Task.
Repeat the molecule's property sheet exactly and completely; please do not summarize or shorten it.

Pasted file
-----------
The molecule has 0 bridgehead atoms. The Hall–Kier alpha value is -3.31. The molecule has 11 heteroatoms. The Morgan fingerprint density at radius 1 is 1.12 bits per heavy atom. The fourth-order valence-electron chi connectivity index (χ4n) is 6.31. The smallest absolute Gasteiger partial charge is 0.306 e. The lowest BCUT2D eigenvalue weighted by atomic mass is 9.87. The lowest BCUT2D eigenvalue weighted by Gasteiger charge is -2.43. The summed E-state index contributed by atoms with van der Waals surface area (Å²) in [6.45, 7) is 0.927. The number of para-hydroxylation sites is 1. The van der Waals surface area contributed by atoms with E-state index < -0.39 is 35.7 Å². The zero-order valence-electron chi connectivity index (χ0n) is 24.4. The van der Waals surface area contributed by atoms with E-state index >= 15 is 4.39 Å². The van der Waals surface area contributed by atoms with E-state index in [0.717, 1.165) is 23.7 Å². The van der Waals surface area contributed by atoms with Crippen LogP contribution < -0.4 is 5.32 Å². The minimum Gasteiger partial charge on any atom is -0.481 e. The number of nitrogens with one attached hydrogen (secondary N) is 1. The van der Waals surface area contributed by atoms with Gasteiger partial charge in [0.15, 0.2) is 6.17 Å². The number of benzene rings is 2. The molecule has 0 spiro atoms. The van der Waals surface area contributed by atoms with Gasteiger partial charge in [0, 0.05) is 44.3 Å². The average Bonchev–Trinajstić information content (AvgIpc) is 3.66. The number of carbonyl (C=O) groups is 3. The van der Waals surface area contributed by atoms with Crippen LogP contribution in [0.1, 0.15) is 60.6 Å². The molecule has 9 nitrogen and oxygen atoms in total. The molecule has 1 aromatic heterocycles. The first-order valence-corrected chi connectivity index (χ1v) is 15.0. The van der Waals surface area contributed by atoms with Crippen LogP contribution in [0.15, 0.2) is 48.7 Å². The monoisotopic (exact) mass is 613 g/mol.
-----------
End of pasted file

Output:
The molecule has 0 bridgehead atoms. The Hall–Kier alpha value is -3.31. The molecule has 11 heteroatoms. The Morgan fingerprint density at radius 1 is 1.12 bits per heavy atom. The fourth-order valence-electron chi connectivity index (χ4n) is 6.31. The smallest absolute Gasteiger partial charge is 0.306 e. The lowest BCUT2D eigenvalue weighted by atomic mass is 9.87. The lowest BCUT2D eigenvalue weighted by Gasteiger charge is -2.43. The summed E-state index contributed by atoms with van der Waals surface area (Å²) in [6.45, 7) is 0.927. The number of para-hydroxylation sites is 1. The van der Waals surface area contributed by atoms with E-state index < -0.39 is 35.7 Å². The zero-order valence-electron chi connectivity index (χ0n) is 24.4. The van der Waals surface area contributed by atoms with E-state index >= 15 is 4.39 Å². The van der Waals surface area contributed by atoms with E-state index in [0.717, 1.165) is 23.7 Å². The van der Waals surface area contributed by atoms with Crippen LogP contribution < -0.4 is 5.32 Å². The minimum Gasteiger partial charge on any atom is -0.481 e. The number of nitrogens with one attached hydrogen (secondary N) is 1. The van der Waals surface area contributed by atoms with Gasteiger partial charge in [0.15, 0.2) is 6.17 Å². The number of benzene rings is 2. The molecule has 0 spiro atoms. The van der Waals surface area contributed by atoms with Gasteiger partial charge in [0, 0.05) is 44.3 Å². The average Bonchev–Trinajstić information content (AvgIpc) is 3.66. The number of carbonyl (C=O) groups is 3. The van der Waals surface area contributed by atoms with Crippen LogP contribution in [0.1, 0.15) is 60.6 Å². The molecule has 9 nitrogen and oxygen atoms in total. The molecule has 1 aromatic heterocycles. The first-order valence-corrected chi connectivity index (χ1v) is 15.0. The van der Waals surface area contributed by atoms with Crippen LogP contribution in [0.15, 0.2) is 48.7 Å². The monoisotopic (exact) mass is 613 g/mol.